Twin visions

Melissa and Melinda Arendt

Twins Melissa Arendt (left) and Melinda Arendt’s art show, Clusterfucks and Countryfolks: New work by Melissa Arendt & Melinda Arendt, opens this Friday, July 1, 6-10 p.m. at Bows & Arrows, 1815 19th Street; no cover. Through July 30.

Twins Melissa Arendt (left) and Melinda Arendt’s art show, Clusterfucks and Countryfolks: New work by Melissa Arendt & Melinda Arendt, opens this Friday, July 1, 6-10 p.m. at Bows & Arrows, 1815 19th Street; no cover. Through July 30.

Photo By jerome love

Artists Melissa and Melinda Arendt hail from nearby Cool, are twin sisters and share a pad in Sacramento. But when it comes to their work, the women bear little semblance. Explore the finer points of this variance, plus enjoy their new work (and buy some!) at the Arendt’s exhibition, titled Clusterfucks and Countryfolks, which opens this Friday, July 1, at the new Bows & Arrows in Midtown. SN&R spoke with the two artists separately via email.

Are you a “clusterfuck” or “countryfolk”?

Melinda: I am countryfolk and proud! I try to avoid clusterfucks at all costs.

Melissa: While I’ll always have a country-bumpkin heart, lately the “clusterfuck” is taking over.

What do you admire most about each other’s work? Any criticisms?

Melinda: I admire her work ethic most. She is at her drawing table every day, all day. Most of the time she is emerged in 10 projects or more at once.

Melissa: I’m very impressed with Melinda’s use of color. Art school forces you to make color wheels until you’re blue in the face, and it’s really paying off for her. My only constructive feedback would be to … aaahh, I don’t know!

You make rad local music posters. If you could make one for any artist, who would it be?

Melinda: The Kinks, in their ’60s heyday, for obvious reasons.

Melissa: Talking Heads would have been fun to design posters for just so I could hear David Byrne’s crazy ideas and attempt to execute them.

How’d you get the bug?

Melinda: I won a couple Smokey the Bear poster contests as a kid and have been hooked ever since.

Melissa: Our dad [was] always doodling strange faces every time he was on the phone. I wish I had kept some of them, because they were bizarre but really cool. Growing up our parents kept all of our drawings and paintings in “the museum,” which was just a cardboard box. We recently pulled “the museum” out of the garage a couple years ago and looked through it. Our work turned out to be really unimpressive, ha.

Who’s messier? More productive? Steals brushes?

Melinda: Melissa is messier and spills paint on her carpets daily. I definitely am more stressed, because I have a day job and go to school full time. So there just aren’t enough hours in the day for creative endeavors. I’ve been known to indulge in bottomless mimosas on the weekend and procrastinate. I’m the evil twin who steals paintbrushes, and then leaves paint in them.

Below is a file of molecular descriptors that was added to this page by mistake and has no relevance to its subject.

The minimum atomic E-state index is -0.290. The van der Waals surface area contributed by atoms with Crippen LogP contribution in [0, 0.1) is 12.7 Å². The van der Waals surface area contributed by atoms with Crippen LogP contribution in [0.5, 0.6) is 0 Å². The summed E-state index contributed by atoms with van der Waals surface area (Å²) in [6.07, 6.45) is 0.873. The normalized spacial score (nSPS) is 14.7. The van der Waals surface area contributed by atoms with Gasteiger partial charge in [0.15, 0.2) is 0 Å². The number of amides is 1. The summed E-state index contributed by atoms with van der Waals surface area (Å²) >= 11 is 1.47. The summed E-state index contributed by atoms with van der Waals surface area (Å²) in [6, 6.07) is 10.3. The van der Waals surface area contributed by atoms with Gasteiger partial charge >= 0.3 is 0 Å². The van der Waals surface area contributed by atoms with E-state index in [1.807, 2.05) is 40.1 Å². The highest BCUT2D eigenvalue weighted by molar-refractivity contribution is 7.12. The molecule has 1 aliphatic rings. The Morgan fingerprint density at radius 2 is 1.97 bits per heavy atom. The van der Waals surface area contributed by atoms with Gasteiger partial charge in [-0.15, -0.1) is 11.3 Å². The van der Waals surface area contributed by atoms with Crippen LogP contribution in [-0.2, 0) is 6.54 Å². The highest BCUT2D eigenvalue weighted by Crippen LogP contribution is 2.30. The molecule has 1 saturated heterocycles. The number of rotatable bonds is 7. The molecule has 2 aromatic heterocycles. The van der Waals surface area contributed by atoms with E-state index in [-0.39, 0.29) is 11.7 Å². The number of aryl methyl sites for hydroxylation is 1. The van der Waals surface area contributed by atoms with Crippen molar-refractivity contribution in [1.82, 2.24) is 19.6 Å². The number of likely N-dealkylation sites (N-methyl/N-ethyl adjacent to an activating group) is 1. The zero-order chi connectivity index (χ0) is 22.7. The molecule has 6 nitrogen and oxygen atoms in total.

Melissa: Sis gets stressed out big time, because she has a lot on her platter right now: She has a full-time job, attends school in San Francisco, has a boyfriend and manages to create her own art … so impressive! I’m the tool-stealer for sure.

Melissa, your landscapes are so different.

Melissa: I keep a list of people, places and things that I’ve come across that I would like to draw/paint. I decided that this new series would incorporate all of them and force them to mingle with each other, and also with groupings of colored cells, which I refer to as “clusterfuc*s.” Weaving a landscape of Easter Island statues through nebulas and a bunch of drunken partiers seems quite odd, but I think it’s aesthetically appealing.

Where do you see yourselves in five years?

Melinda: Hopefully earning a design degree will have paid off and I will actually be making money doing this.

Melissa: Though I cringe at the thought, I doubt very much that we will still be living together. … I hope I am able to stay here in Sacramento in five years, we shall see how things go. I’m quite fond of this place.

The Sacto art scene: What’s good and what needs to change?

Melinda: I think the scene has grown a lot in the last couple of years, but can be much larger. A lot of my favorite artists are displayed in boutiques and the like, which works, but there just aren’t enough gallery venues that are fitting for them.

Melissa: There’s an influx of excitement and energy surrounding the Sacto art scene right now. It makes me giddy. We have galleries that are embracing a new generation of artists that don’t paint kittens in baskets and bowls of fruit, and I like that.

Do you ever want to say “Eff it, I’m going solo!”?

Melinda: We have a ball together and putting the show together has been so fun, but I think the next one I will say, “Eff it, I’m going solo, sis.”

Melissa: I think gallery-goers will be expecting our work to be very much alike, but they will see two different artists showing two very different styles of art.